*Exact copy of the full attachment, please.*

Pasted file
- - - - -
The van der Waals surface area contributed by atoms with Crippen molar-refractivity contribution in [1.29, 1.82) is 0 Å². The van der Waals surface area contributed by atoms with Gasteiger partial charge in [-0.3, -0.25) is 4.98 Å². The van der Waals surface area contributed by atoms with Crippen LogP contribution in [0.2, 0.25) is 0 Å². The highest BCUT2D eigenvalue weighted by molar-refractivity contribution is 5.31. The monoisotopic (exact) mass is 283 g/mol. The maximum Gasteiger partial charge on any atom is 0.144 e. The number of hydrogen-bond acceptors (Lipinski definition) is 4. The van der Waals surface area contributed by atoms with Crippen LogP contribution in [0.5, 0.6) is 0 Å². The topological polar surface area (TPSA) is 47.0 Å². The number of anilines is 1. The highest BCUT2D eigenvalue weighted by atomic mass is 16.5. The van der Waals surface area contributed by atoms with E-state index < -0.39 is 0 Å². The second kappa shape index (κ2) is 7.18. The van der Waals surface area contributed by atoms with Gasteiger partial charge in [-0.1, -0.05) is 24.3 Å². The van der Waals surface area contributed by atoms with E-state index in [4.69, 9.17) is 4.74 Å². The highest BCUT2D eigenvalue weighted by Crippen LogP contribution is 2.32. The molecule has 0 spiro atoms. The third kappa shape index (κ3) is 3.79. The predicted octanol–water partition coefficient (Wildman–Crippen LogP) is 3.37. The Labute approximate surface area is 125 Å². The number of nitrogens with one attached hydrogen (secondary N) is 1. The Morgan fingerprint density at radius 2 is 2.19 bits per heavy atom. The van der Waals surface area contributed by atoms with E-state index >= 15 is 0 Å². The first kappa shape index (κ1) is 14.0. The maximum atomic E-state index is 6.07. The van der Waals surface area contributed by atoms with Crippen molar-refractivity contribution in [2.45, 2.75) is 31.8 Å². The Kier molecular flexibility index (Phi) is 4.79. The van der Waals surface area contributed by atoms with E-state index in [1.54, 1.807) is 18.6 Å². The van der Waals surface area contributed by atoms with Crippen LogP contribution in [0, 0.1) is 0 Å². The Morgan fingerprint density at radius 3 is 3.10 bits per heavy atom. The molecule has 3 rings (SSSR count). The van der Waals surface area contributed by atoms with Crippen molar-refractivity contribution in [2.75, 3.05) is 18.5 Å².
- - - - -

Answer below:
The van der Waals surface area contributed by atoms with Crippen molar-refractivity contribution in [1.29, 1.82) is 0 Å². The van der Waals surface area contributed by atoms with Gasteiger partial charge in [-0.3, -0.25) is 4.98 Å². The van der Waals surface area contributed by atoms with Crippen LogP contribution in [0.2, 0.25) is 0 Å². The highest BCUT2D eigenvalue weighted by molar-refractivity contribution is 5.31. The monoisotopic (exact) mass is 283 g/mol. The maximum Gasteiger partial charge on any atom is 0.144 e. The number of hydrogen-bond acceptors (Lipinski definition) is 4. The van der Waals surface area contributed by atoms with Crippen LogP contribution in [0.5, 0.6) is 0 Å². The topological polar surface area (TPSA) is 47.0 Å². The number of anilines is 1. The highest BCUT2D eigenvalue weighted by atomic mass is 16.5. The van der Waals surface area contributed by atoms with E-state index < -0.39 is 0 Å². The second kappa shape index (κ2) is 7.18. The van der Waals surface area contributed by atoms with Gasteiger partial charge in [-0.1, -0.05) is 24.3 Å². The van der Waals surface area contributed by atoms with E-state index in [4.69, 9.17) is 4.74 Å². The highest BCUT2D eigenvalue weighted by Crippen LogP contribution is 2.32. The molecule has 0 spiro atoms. The third kappa shape index (κ3) is 3.79. The predicted octanol–water partition coefficient (Wildman–Crippen LogP) is 3.37. The Labute approximate surface area is 125 Å². The number of nitrogens with one attached hydrogen (secondary N) is 1. The Morgan fingerprint density at radius 2 is 2.19 bits per heavy atom. The van der Waals surface area contributed by atoms with E-state index >= 15 is 0 Å². The first kappa shape index (κ1) is 14.0. The maximum atomic E-state index is 6.07. The van der Waals surface area contributed by atoms with Crippen molar-refractivity contribution in [2.45, 2.75) is 31.8 Å². The Kier molecular flexibility index (Phi) is 4.79. The van der Waals surface area contributed by atoms with E-state index in [1.54, 1.807) is 18.6 Å². The van der Waals surface area contributed by atoms with Crippen LogP contribution in [0, 0.1) is 0 Å². The Morgan fingerprint density at radius 3 is 3.10 bits per heavy atom. The molecule has 3 rings (SSSR count). The van der Waals surface area contributed by atoms with Crippen molar-refractivity contribution in [2.75, 3.05) is 18.5 Å².